Growing up, Passover was my highlight of the year.
At my father’s church, large gatherings of several churches within the denomination came together. It is still something to look forward to today. The Passover celebration was a schedule filled with festivities. Not the kind you might be thinking about with arts and crafts, and bunnies, and egg hunts. But it was actually a weekend—two full days—of multiple worship services. The highlight? Commemorating Jesus’ death and resurrection. Having Communion together was the focal point of the Saturday night service.
In preparation for the event, my father entered a time of solemnity and contemplation. He and my mother prepared the Communion bread at home, without yeast, for the Communion Service. Both my parents became quiet, a bit withdrawn. I never got a chance to see how they made the Communion bread. Now that I’m older, I can appreciate their dedication and quietude as their way of giving the utmost respect and honor for what Passover represents.
With lunches and dinners in between services cooked by the women of the church, Passover was a time of rejoicing, gathering, praising, meeting new people, and reconnecting with brothers and sisters from out of town you hadn’t seen in a year. Wearing something new, a new dress, a new pair of shoes, etc., was something I looked forward to. In my peculiar Hispanic world, I knew the Passover holiday as “Semana Santa”, that is, “Holy Week.”
God instituted the Passover Feast in Exodus Chapter 12.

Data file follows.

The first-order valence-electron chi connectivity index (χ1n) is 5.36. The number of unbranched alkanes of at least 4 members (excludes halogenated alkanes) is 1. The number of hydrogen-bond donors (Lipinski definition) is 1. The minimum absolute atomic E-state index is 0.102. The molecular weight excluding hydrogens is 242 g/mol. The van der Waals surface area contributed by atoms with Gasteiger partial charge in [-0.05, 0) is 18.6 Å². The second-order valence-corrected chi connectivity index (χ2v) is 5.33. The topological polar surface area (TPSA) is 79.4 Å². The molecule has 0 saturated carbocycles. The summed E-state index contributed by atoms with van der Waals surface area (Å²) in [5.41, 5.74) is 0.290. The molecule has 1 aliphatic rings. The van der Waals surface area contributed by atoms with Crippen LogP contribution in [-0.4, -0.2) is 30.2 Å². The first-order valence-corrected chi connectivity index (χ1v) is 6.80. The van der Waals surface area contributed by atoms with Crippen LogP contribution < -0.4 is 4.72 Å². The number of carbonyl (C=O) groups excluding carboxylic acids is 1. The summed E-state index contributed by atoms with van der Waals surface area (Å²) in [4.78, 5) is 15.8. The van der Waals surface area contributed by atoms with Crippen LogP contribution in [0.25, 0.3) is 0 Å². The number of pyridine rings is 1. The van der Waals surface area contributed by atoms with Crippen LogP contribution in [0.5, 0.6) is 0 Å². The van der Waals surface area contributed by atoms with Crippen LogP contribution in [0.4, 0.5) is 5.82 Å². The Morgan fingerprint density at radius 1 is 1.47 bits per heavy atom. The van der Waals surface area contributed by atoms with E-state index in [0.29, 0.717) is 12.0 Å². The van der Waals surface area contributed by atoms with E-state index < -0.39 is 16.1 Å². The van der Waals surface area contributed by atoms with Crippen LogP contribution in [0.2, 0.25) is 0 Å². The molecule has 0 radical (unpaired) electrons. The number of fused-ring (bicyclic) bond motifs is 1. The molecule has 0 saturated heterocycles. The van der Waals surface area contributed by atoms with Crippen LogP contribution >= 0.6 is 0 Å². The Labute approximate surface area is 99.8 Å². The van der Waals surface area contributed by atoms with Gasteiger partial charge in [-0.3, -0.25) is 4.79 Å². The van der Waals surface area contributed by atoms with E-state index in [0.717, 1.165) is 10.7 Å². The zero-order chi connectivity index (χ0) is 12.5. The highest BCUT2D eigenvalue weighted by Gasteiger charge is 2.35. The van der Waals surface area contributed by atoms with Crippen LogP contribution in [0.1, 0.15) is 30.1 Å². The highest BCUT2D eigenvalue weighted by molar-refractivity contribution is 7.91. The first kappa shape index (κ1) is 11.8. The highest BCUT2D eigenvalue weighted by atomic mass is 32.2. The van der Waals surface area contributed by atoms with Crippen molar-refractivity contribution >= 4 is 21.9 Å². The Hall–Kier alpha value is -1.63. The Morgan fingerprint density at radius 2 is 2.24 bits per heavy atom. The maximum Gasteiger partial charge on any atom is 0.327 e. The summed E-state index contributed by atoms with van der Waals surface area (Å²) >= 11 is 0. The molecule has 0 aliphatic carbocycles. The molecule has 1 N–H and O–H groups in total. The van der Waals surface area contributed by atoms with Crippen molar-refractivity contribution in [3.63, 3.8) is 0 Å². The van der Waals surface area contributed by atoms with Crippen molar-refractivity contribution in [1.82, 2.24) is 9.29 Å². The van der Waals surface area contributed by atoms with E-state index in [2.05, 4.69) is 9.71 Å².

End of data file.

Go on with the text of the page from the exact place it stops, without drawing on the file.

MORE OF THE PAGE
He established it as an “everlasting ordinance” so that the Children of Israel would never forget His works and what He had done for them. As believers in Jesus, we get to participate as well. Passover is a time of remembering God’s faithfulness.
To the Jewish People, Passover is a feast to recount the story of the Exodus, their freedom from 430 years of slavery in Egypt. God hand-picked Moses to deliver the Hebrews from slavery. But Pharaoh’s heart became hardened and would not let the people go. Therefore, God sent ten plagues to show His power and wonder.
In saving their firstborn from the tenth and final plague, God instructed Moses for every Hebrew household to kill a lamb. They were to spread its blood on the doorposts and on the crossbeam of their houses. At night, when God sent the Angel of Death to strike the firstborn of Egypt, both man and animal, he would pass over their houses and deliver them from death.
Christian Believers and Messianic Jews complete the Passover Exodus story by making parallel references to Yeshua, Jesus, the Messiah, the Passover Lamb of the New Covenant.
It is customary during the Seder to sing the Dayenu song after recounting the story of the Exodus. Dayenu is a Hebrew word that means “it would have been enough.” In offering God praise, there are several statements pronounced by the leader of the Seder while everyone else replies “Dayeinu, it would have been enough!”
If He had fed us manna and not given us the Sabbath.
Dayeinu! It would have been enough!
If He had brought us to Mt. Sinai and not given us the Torah.
Dayeinu! It would have been enough!
Since leaving El Salvador, Central America, and stepping foot on US soil in the summer of 1981, I have accumulated many, many Dayenu’s to praise God for. Here are my top six.
#1: If He had only brought us to America and not blessed us, it would have been enough!